Category Archives: Film

“Ball in the House” – A Lost Film Worth Rediscovery

In my Business of Film class at Columbia, I’ve talked for many years about how unforeseeable events can affect the success or failure of a film in the marketplace. I’ve seen and worked on many films that would be examples of this, but no film I’ve ever been involved with had such a dramatic date with fate as Tanya Wexler’s second feature, “Ball in the House.” 

My first collaboration with Tanya, an alum of the Columbia MFA Film Program, was as Producer’s Rep on her first feature, “Finding North.” The film was modest in scope, but beautifully acted and directed, and packed an emotional wallop at the end. It premiered to much acclaim at SXSW,  ending up with a theatrical release through Cowboy Booking. I was eager to work with Tanya again.

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“A Woman Under The Influence” and the Beginnings of a Career

John Cassavetes is commonly referred to as the Godfather of Independent Film. While independent filmmakers existed from the moment the medium was invented, Cassavetes pioneered the inside/outside model that became more common in later years—that model being, he made money by working within the Hollywood system and then used his own money to make films that experimented with form and catered to a more discerning audience.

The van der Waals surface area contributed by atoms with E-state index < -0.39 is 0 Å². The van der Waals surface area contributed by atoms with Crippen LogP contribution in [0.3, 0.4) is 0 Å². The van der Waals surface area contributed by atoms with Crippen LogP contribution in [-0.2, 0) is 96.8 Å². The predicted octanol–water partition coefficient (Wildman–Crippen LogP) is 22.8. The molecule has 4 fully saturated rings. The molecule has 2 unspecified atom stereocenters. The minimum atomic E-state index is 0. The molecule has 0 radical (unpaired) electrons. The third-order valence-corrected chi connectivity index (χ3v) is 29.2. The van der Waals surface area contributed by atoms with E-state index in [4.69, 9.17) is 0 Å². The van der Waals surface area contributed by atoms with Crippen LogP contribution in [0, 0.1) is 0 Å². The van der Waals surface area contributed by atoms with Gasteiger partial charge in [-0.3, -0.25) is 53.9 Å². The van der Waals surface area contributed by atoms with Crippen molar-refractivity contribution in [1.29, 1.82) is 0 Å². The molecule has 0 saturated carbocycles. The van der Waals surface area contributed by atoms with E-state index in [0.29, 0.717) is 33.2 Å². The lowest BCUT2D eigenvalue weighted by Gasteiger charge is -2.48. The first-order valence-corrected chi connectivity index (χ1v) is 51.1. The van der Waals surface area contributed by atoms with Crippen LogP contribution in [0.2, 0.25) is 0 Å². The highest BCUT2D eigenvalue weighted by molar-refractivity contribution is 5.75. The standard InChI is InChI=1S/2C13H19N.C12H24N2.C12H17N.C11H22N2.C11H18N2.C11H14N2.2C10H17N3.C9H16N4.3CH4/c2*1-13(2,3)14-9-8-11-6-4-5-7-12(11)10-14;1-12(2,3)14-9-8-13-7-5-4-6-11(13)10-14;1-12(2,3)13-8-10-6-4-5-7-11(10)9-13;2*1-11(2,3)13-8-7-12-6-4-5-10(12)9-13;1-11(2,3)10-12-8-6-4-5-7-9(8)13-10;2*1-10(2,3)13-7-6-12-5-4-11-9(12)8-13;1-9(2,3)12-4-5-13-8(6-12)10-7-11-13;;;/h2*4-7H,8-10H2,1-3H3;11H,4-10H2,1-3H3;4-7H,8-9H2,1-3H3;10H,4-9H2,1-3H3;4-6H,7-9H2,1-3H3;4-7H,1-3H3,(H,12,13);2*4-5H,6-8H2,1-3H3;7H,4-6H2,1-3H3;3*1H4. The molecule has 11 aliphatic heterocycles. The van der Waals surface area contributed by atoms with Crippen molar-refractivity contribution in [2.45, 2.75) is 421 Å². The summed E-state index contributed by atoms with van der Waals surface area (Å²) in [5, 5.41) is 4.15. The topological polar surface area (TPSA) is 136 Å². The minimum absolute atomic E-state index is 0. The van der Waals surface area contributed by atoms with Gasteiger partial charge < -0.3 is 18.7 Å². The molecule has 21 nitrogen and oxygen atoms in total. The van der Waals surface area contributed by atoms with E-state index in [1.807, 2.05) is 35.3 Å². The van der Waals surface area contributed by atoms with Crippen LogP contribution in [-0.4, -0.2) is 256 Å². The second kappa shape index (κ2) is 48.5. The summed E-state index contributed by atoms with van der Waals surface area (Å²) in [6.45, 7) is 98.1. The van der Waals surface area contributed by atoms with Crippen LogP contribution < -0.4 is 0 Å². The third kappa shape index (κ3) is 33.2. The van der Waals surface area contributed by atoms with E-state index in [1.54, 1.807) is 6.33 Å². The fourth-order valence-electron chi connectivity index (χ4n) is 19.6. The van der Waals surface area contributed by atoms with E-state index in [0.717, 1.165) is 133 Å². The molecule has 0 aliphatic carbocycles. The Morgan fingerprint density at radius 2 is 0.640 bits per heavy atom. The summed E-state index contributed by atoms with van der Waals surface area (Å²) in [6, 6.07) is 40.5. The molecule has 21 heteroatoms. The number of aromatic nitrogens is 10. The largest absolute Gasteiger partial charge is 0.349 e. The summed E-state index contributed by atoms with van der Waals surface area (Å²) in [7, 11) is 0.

By the time he had made “A Woman Under the Influence,” Cassavetes decided that he would go one step further and distribute his own films. He created a company called Faces International, and hired a small team of young, ambitious cinephiles to get the film out to audiences. (more…)

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The State of Theatrical Exhibition

I can’t quite remember when I did this interview that Sarah Sinwell just posted, but miraculously I still agree with what I said.

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My Keynote at the 2017 Cannes Film Festival